Exploitation of Rowhammer attack just got easier.

Dubbed 'Throwhammer,' the newly discovered technique could allow attackers to launch Rowhammer attack on the targeted systems just by sending specially crafted packets to the vulnerable network cards over the local area network.

Known since 2012, Rowhammer is a severe issue with recent generation dynamic random access memory (DRAM) chips in which repeatedly accessing a row of memory can cause "bit flipping" in an adjacent row, allowing anyone to change the contents of computer memory.

The issue has since been exploited in a number of ways to achieve remote code execution on the vulnerable computers and servers.

Just last week, security researchers detailed a proof-of-concept Rowhammer attack technique, dubbed GLitch, that leverages embedded graphics processing units (GPUs) to carry out Rowhammer attacks against Android devices.

However, all previously known Rowhammer attack techniques required privilege escalation on a target device, meaning attackers had to execute code on targeted machines either by luring victims to a malicious website or by tricking them into installing a malicious app.

Unfortunately, this limitation has now been eliminated, at least for some devices.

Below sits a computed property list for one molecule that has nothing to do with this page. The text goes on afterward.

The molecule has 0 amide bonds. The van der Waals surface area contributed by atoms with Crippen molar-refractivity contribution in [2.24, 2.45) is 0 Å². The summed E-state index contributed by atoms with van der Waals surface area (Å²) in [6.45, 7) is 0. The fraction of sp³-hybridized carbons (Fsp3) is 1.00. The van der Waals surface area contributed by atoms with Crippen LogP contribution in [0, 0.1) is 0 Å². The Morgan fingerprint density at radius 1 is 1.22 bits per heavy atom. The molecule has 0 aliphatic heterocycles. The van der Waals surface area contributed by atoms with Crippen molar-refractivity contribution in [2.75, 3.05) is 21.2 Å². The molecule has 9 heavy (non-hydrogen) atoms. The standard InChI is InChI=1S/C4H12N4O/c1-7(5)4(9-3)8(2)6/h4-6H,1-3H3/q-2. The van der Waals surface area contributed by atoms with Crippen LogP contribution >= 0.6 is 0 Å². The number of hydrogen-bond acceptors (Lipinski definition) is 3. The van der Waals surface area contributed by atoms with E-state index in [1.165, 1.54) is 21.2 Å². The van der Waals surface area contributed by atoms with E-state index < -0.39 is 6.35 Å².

Researchers at the Vrije Universiteit Amsterdam and the University of Cyprus have now found that sending malicious packets over LAN can trigger the Rowhammer attack on systems running Ethernet network cards equipped with Remote Direct Memory Access (RDMA), which is commonly used in clouds and data centers.

Since RDMA-enabled network cards allow computers in a network to exchange data (with read and write privileges) in the main memory, abusing it to access host's memory in rapid succession can trigger bit flips on DRAM.

"We rely on the commonly-deployed RDMA technology in clouds and data centers for reading from remote DMA buffers quickly to cause Rowhammer corruptions outside these untrusted buffers," researchers said in a paper [PDF] published Thursday.
"These corruptions allow us to compromise a remote Memcached server without relying on any software bug."

Since triggering a bit flip requires hundreds of thousands of memory accesses to specific DRAM locations within tens of milliseconds, a successful Throwhammer attack would require a very high-speed network of at least 10Gbps.

In their experimental setup, researchers achieved bit flips on a targeted server after accessing its memory 560,000 times in 64 milliseconds by sending packets over LAN to its RDMA-enabled network card.

Since Rowhammer exploits a computer hardware weakness, no software patch can completely fix the issue. Researchers believe the Rowhammer threat is not only real but also has potential to cause real, severe damage.

For more in-depth details on the new attack technique, you can head on to this paper [PDF], titled "Throwhammer: Rowhammer Attacks over the Network and Defenses," published by the researchers on Thursday.

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